Should You Sell Your House When You Retire? How to Decide If You’re Emotionally and Financially Ready

As personal finance guru Jean Chatzky once observed, “Whether it’s fly-fishing, taking your camper to the Everglades or just traveling, everyone has got a little retirement dream.”

As you explore how to make that “little retirement dream” come true, you’re torn over one gut-wrenching decision: Should I sell my house when I retire, or hang onto this place I’ve called home for decades?

The most important thing to consider is, “Do I really want to live here? Is the house too big? Is it too small? Is there too much upkeep?” says Diane Grove, a top-selling agent in Fort Worth, Texas.

To help you get off the white picket fence and make a move, we picked the brain of a retired college professor who sold his house, consulted retirement and relocation specialists around the country, and sifted through heaps of retirement data.

Take their advice and follow this series of needs versus wants litmus tests to decide once and for all whether to stay put or finally let go of the family home in this next stage of life.

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Try to imagine your ideal retirement life: What’s in that picture?

Before you fix up your home and put it on the market, you should contemplate what you want your post-work life to look like.

A 2017 survey commissioned by financial services company TIAA offers up some interesting food for thought. The survey of 1,000 Americans age 55 to 68 who were nearing retirement showed what they’d define as most important in terms of post-career success, including:

  • Flexibility to do what I want, when I want (96%)
  • Freedom from financial concern (95%)
  • Time with family and friends (93%)
  • Relaxation (92%)
  • Travel (80%)
  • Maintaining my pre-retirement lifestyle (79%)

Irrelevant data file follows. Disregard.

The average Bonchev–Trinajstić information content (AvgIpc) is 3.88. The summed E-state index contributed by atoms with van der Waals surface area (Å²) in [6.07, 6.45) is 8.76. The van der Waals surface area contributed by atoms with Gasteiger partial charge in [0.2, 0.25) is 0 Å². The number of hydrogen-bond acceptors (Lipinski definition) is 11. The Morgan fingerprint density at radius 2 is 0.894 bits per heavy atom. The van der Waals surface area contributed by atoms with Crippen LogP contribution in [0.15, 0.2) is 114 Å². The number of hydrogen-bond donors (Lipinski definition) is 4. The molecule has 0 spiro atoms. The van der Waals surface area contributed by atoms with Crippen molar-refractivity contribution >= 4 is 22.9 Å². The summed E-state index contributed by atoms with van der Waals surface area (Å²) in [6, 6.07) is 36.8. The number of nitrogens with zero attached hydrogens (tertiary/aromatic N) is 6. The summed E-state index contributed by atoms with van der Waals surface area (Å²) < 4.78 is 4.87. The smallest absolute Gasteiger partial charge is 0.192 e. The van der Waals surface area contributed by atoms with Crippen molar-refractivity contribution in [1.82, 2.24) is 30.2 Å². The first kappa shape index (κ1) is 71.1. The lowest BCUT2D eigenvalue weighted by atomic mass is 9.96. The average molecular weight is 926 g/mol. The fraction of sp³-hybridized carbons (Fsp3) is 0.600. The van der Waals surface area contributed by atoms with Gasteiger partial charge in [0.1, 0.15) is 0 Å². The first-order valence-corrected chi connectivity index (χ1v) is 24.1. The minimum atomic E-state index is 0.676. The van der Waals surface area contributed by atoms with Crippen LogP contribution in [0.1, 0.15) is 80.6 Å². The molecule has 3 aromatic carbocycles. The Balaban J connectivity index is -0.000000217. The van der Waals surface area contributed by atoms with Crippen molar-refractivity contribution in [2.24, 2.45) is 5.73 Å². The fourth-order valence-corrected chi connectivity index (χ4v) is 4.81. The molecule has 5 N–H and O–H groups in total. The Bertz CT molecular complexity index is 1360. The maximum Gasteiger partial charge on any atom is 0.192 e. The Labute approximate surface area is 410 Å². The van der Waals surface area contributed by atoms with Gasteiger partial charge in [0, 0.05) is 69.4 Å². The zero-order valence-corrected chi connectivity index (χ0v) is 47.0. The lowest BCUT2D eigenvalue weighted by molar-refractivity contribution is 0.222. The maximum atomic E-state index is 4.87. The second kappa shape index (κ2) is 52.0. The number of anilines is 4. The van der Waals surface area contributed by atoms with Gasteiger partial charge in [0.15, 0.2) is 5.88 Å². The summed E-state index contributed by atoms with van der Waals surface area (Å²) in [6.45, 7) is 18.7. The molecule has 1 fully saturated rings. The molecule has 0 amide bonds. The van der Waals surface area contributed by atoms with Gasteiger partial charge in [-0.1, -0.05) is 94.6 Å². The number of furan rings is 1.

• Hobbies (79%)
  • Helping family and friends (70%)
  • Volunteer work (55%)
  • Taking classes or otherwise learning new things (46%)
  • Donating money to causes I care about (45%)

Do any of those resonate with you? Does hanging out with your daughter, son-in-law and three grandkids hold more appeal than jetting around the world and adding stamps to your passport?

Or do you simply want to kick back on the back patio, sip on a refreshing iced tea, dig into the latest John Grisham thriller and savor a retirement relatively free from financial worries?

To dig deeper into those questions, we’re presenting two scenarios—”need to sell” and “want to sell”—along with the questions you should ask yourself for each one.

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The “Need to Sell” scenario

Both fiscal health and physical health come into play in the “need to sell” scenario—here are some of the questions to ponder in this category.

Can you afford to live in your house in retirement?

First off, let’s look at how much it costs to live in retirement.

The Motley Fool, a leading source of insights and analysis on the subject of personal finance, crunched the numbers and came up with a hefty price tag for the average retirement: $828,000.

Here are the numbers behind the math: Adults in the U.S. spend almost $46,000 a year, and the typical retirement lasts 18 years, resulting in the $828,000 figure (46,000 x 18 = 828,000).

If you dig a little deeper, though, the financial picture looks bleak.

The average retiree-led household pulls in just $48,000 a year in income, according to NerdWallet. If you subtract the spending (almost $46,000) from the income ($48,000), you’re left with only about $2,000 a month in the bank.